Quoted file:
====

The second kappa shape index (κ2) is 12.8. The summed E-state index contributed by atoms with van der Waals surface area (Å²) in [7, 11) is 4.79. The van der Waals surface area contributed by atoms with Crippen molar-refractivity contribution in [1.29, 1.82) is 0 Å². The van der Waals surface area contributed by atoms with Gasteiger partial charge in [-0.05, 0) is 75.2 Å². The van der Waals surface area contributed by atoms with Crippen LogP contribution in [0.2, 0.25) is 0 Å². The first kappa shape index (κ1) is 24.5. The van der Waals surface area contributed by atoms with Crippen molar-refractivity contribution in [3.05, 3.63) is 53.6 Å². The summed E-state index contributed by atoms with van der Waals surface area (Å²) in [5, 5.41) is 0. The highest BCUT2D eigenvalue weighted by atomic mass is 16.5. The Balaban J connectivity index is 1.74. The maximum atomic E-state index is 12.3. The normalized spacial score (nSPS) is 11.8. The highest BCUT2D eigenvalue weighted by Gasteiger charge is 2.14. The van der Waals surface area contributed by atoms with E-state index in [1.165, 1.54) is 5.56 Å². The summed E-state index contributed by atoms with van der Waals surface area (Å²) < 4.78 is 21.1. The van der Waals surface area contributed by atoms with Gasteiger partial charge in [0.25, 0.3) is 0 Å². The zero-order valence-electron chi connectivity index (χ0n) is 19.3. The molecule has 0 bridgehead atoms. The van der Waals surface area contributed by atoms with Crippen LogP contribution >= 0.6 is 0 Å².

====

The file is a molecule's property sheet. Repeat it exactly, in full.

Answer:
The second kappa shape index (κ2) is 12.8. The summed E-state index contributed by atoms with van der Waals surface area (Å²) in [7, 11) is 4.79. The van der Waals surface area contributed by atoms with Crippen molar-refractivity contribution in [1.29, 1.82) is 0 Å². The van der Waals surface area contributed by atoms with Gasteiger partial charge in [-0.05, 0) is 75.2 Å². The van der Waals surface area contributed by atoms with Crippen LogP contribution in [0.2, 0.25) is 0 Å². The first kappa shape index (κ1) is 24.5. The van der Waals surface area contributed by atoms with Crippen molar-refractivity contribution in [3.05, 3.63) is 53.6 Å². The summed E-state index contributed by atoms with van der Waals surface area (Å²) in [5, 5.41) is 0. The highest BCUT2D eigenvalue weighted by atomic mass is 16.5. The Balaban J connectivity index is 1.74. The maximum atomic E-state index is 12.3. The normalized spacial score (nSPS) is 11.8. The highest BCUT2D eigenvalue weighted by Gasteiger charge is 2.14. The van der Waals surface area contributed by atoms with E-state index in [1.165, 1.54) is 5.56 Å². The summed E-state index contributed by atoms with van der Waals surface area (Å²) < 4.78 is 21.1. The van der Waals surface area contributed by atoms with Gasteiger partial charge in [0.25, 0.3) is 0 Å². The zero-order valence-electron chi connectivity index (χ0n) is 19.3. The molecule has 0 bridgehead atoms. The van der Waals surface area contributed by atoms with Crippen LogP contribution >= 0.6 is 0 Å².